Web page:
My take on the Atlantic/Kindle partnership, is colored by the facts that 1 – I’ve never used the Kindle, and 2 – I work for The Atlantic, and proofread several of the fiction pieces that are about to go on sale. (I should also point out that in no way do I speak in any sort of official capacity for the magazine on these matters.)
The Atlantic used to run short fiction every month in its pages, but for the past few years has sold a newsstand-only summer fiction issue. The Kindle partnership will greatly expand not only the number of authors and stories we can publish, but will also allow for more innovation in the kinds of pieces we can offer – for example, one of the first stories to go for sale is “Cynara”, by Christopher Buckley. It’s an engaging and very funny piece – I don’t think I looked up once while reading it – but at 15,000 words, it would have never fit into a print publication. And while initially there was some concern as to how authors would react to selling their work in such a non-traditional format, the response has been very positive – Edna O’Brien told the New York Times, “I’m totally open to acquainting myself with all that’s modern out there” and Curtis Sittenfeld pointed out that “had she sold it to a small academic journal, it would have had ‘limited distribution anyway.'”
So in many ways, it’s fantastic that the print magazine has been able to forge this kind of partnership, and explore new ways to use digital technology to honor content, rather than cheapen it. But my curiosity comes from the idea of selling authors and stories a la carte – what kind of shifts in the publishing industry will result from that precedent? Earlier this year, when Steven King sold a story exclusively to the Kindle, it was a successful enterprise because of his celebrity, but it’s easy to see that such an arrangement wouldn’t similarly benefit an unknown author, no matter how talented. With The Atlantic arrangement, consumers are in part paying for The Atlantic’s brand, and the knowledge that the stories have been carefully currated and edited by thoughtful experts. But will this continue to be the case? Will the Kindle become a kind of iTunes for literature, and if so, what will we gain, and what will we lose along the way?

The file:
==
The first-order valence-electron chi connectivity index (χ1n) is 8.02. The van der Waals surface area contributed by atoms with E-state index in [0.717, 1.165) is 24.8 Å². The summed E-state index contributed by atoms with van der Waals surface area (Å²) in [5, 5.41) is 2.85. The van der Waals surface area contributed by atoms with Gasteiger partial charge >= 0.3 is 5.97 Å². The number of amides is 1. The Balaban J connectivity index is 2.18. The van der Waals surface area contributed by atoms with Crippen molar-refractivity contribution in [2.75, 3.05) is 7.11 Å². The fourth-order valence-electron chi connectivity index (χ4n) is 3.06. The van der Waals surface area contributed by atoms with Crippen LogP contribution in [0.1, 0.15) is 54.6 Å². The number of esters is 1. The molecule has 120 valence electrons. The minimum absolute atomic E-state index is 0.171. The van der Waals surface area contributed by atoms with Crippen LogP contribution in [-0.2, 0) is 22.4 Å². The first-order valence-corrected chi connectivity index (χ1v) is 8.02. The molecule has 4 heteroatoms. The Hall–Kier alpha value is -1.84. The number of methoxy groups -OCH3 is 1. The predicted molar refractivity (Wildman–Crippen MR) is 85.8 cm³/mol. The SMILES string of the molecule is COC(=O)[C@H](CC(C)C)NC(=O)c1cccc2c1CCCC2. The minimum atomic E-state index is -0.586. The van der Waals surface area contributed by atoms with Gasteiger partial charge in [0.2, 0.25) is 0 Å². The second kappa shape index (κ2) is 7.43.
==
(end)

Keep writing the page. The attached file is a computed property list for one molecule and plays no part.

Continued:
This precedent is one reason why publishers like HarperCollins, Penguin, and Simon & Schuster are delying their e-book publications, along with concerns over timing and pricing. “Each new e-book represents a potential new marketing opportunity at a time when we need every possible hook to get consumer attention,” Brian Murray, chief executive of HarperCollins, told the Wall Street Journal. But he went on to say that if new hardcover titles are sold as $9.99 e-books, it will result in fewer literary choices for customers, because publishers will be disinclined to take chances on new writers.
GayAsXmas worries that the rise of e-readers will making reading more of a private, rather than social activity. While I’m not sure I agree with that – a certain amount of group-think and social media interaction will shape what texts and authors successfully make the digital transition, and new e-readers will have library and share features built into their programming – I do wonder about the impact of this technology on the content itself, and whether the diversity and quality of our options will expand or shrink in the process. Once she returns, I’ll be quite interested to hear what our hostess has to say on this point, given that she is a devoted Kindle user…